NBC stoops to crass exploitation of 9/11 response

Shoot-'em-up movie only serves to confuse the national debate

Television

April 11, 2004|By David Zurawik | David Zurawik,SUN TELEVISION CRITIC

The one thing we don't need in the midst of the current election-year battle over who is most responsible for the nation's vulnerability to the 9/11 attacks is a reckless, propagandistic, Rambo-esque, made-for-TV movie that attempts to exploit the grief, fear, confusion and anger still being felt from those attacks.

But that is exactly what NBC offers tonight with Homeland Security, a jingoistic docudrama about the agency set up in response to 9/11 by the Bush administration.

Airing a docudrama as rife with political baggage and emotionally charged stereotypes as this one, at a time when the country is debating just what President Bush and his advisers knew before the attacks, suggests an appalling lack of social responsibility by the network.

The film opens with a steady military drumroll as the screen fills with a message: "In September 1999 - two years prior to the tragedy of 9/11 - the United States Commission on National Security reported that direct and catastrophic terrorist attacks would be launched against the American homeland in the near future. The bipartisan commission recommended the creation of a new fully independent `Homeland Security Agency' that would co-ordinate the efforts of all existing U.S. Defense and Intelligence agencies to protect the American homeland. The commission's recommendations were never followed. ... "

If true, that would be potentially powerful stuff, making the more recent claims and counterclaims of former counterterrorism chief Richard A. Clarke and national security adviser Condoleezza Rice regarding the Bush administration moot. NBC's Homeland Security movie is telling us that President Clinton's White House is the one to blame.

However, as is all too often the case with docudrama, what is stated as fact is not exactly true. There was no such pointed recommendation made in 1999. Only a portion of a report was issued in September of that year by the commission, and it aimed only to describe a changing international landscape and what that might mean to homeland security.

But let's not quibble over supposed docu-facts when there is a whole two hours of so-called drama to chew on. The film centers on the formation of an elite team made up of distinctly American types and designed to protect the homeland: the Office of Homeland Security.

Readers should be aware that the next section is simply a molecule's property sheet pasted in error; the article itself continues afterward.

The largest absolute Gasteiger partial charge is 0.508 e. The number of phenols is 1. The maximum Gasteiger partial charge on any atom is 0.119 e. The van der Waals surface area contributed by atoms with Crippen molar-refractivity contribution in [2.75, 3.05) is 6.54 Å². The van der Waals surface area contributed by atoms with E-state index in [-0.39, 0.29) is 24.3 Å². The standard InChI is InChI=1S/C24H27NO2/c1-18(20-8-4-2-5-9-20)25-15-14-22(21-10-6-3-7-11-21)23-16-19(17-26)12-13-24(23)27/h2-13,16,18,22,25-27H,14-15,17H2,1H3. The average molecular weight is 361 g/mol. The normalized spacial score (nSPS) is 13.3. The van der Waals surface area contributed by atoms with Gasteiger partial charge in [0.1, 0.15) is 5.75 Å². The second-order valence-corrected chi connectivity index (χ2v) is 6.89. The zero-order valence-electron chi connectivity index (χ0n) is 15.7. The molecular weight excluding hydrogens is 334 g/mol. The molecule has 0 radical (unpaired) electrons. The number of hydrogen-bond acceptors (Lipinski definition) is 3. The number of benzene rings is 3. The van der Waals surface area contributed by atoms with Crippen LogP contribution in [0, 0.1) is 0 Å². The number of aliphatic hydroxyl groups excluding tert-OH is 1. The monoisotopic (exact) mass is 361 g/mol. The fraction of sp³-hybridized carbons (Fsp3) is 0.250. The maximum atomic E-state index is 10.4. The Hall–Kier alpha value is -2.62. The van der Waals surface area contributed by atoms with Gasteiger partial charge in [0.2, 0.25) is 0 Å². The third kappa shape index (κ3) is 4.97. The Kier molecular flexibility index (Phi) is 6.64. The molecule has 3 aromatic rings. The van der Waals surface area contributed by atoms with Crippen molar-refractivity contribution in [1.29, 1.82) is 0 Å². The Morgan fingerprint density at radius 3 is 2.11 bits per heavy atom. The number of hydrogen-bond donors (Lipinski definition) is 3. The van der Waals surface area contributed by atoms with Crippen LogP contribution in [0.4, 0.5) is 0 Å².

The real chief of the Cabinet-level agency, Tom Ridge, is referred to but never seen. The leader and driving force in NBC's telling is Adm. Theodore McKee (Tom Skerritt), a flinty ramrod of moral rectitude. He is wise and incorruptible, but his college-age daughter is hopelessly in love with a young Arab-American man who is ultimately depicted in the language of racist, World War II propaganda films too ugly to reproduce in the newspaper.

The scene that best suggests the level of stereotype and bloodlust on which this film operates shows a caravan of SUVs filled with al-Qaida operatives speeding across a dusty stretch of Afghanistan after 9/11. Inside one vehicle, two of the soldiers are mocking and laughing uproariously at America's response to the attacks.

"America hit back once, twice, then scream and run away," one of the men says, laughing.

"Like a woman," scoffs another. "Vietnam, Lebanon, Somalia - they run like little kitties."

As they laugh, the camera cuts away to show an American jet flying overhead. It has one of the SUVs in its sights as it launches a missile. The scene concludes with a terrific explosion and body parts flying through a ball of fire and metal straight toward the viewer.

Guess they won't be calling us little kitties any more, pardner.

The American western is the genre most obviously tapped by Homeland Security in its effort to help us feel like we are walking tall again as a nation.

Two of the talented but misfit agent-heroes recruited by McKee, Grant Show and Scott Glenn, actually spend part of the film in Afghanistan on horseback, armed to the teeth, slaughtering waves of faceless enemies by calling down air strikes on them. CIA operatives who have had it with bureaucracy, they enjoy running with Sheriff McKee's posse.

Needless to say, like McKee, they are also great patriots - too good for the CIA, but just about right for Homeland Security. Now, if only Congress would give them the money and authority they need to make the world safe, instead of acting like "little kitty" politicians.

Since Janet Jackson's Super Bowl performance, there has been widespread discussion about broadcasters' responsibilities regarding indecency. But what about the crucial role television plays in obfuscating such critical issues as how we can defend against terrorism without compromising our national ideals?

It would be nice if, every now and then, network television would resist its own worst impulses to exploit us as consumers, and instead think of us as citizens needing clarity more than crass entertainment.

On TV

What: Homeland Security

When: Tonight at 9

Where: WBAL (Channel 11)

In brief: Just what we don't need - a docudrama mixing fact and fiction on 9/11 and homeland security in an election year

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